Federal authorities sought Thursday to drop a criminal indictment of bid rigging against Oklahoma energy tycoon Aubrey McClendon, who died in a fiery single-car crash just hours after the indictment was announced.
Meanwhile, attorneys for a northwest Oklahoma landowner filed a class-action lawsuit Thursday against McClendon’s former company, Chesapeake Energy, alleging a conspiracy that involved another energy executive, ex-Sandridge Energy CEO Tom Ward.
The U.S. Department of Justice’s Chicago-based antitrust division alleged in the indictment against McClendon that he and unnamed co-conspirators orchestrated the conspiracy to rig bids for landowner leases in northwest Oklahoma. Ward, a longtime friend of McClendon’s who co-founded Chesapeake in the 1980s, was the CEO of Sandridge at the time the conspiracy was alleged to have occurred.
Justice Department spokesman Mark Abueg declined Thursday to confirm that Ward and Sandridge are the unindicted co-conspirators or that its investigation into the conspiracy is ongoing. Messages seeking comment Thursday from Ward and Sandridge were not immediately returned.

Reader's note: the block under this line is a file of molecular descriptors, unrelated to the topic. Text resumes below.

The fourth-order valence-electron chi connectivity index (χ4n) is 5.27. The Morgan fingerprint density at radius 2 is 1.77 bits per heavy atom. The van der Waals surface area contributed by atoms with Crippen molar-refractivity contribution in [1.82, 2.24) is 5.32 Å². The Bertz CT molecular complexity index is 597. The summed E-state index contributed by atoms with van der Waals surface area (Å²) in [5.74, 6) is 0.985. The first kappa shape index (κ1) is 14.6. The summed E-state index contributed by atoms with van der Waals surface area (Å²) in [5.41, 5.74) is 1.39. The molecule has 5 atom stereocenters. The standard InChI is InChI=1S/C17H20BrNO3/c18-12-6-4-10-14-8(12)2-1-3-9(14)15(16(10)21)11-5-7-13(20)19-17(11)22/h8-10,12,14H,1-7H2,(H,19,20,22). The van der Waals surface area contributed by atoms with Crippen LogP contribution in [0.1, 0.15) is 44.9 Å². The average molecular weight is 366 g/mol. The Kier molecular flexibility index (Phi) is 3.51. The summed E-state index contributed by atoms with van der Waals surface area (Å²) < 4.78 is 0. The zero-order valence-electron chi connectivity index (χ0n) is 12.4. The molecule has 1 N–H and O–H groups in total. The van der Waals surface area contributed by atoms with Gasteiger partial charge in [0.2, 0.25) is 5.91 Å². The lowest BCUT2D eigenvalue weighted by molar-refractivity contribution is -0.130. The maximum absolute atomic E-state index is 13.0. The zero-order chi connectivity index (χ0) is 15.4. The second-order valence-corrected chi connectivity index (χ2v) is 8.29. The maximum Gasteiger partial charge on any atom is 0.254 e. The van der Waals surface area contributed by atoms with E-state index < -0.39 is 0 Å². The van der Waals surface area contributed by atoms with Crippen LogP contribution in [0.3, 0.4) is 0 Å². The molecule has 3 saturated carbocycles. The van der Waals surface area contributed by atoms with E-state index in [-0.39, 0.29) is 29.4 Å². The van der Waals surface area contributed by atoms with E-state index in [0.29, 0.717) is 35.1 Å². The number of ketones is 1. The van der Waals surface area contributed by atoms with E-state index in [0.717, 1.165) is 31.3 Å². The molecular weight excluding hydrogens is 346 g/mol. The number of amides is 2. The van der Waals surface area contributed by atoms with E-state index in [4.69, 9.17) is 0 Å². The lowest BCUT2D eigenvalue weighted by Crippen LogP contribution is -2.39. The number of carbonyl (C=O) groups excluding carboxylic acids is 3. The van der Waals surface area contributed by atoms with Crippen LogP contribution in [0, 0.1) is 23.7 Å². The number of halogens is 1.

But Warren Burns, one of the attorneys who filed the class-action lawsuit, said it appears Ward and Sandridge Energy are the unindicted co-conspirators listed in the indictment against McClendon.
“Based on a number things, we think they are likely the unindicted co-conspirators,” Burns said.
Sandridge previously disclosed in filings with the U.S. Securities and Exchange Commission that it was the subject of a grand jury investigation into violations of federal antitrust law and that it is cooperating with federal investigators.
Chesapeake also has said it is cooperating with investigators.
Ward was ousted from Oklahoma City-based Sandridge in 2013 after a monthslong proxy fight and later formed his own company, Tapstone Energy LLC.
Ward and McClendon co-founded the natural gas giant Chesapeake Energy in 1989 with a handshake deal and an initial $50,000 investment and helped grow the company into one of the nation’s largest independent producers of natural gas in the United States.
McClendon also was a part-owner of the NBA’s Oklahoma City Thunder. State officials say investigations into McClendon’s death could take months to complete. Oklahoma City police Sgt. Ashley Peters said a probe of Wednesday’s crash likely will take up to two weeks, while the state medical examiner’s office says an autopsy investigation could take as long as three months.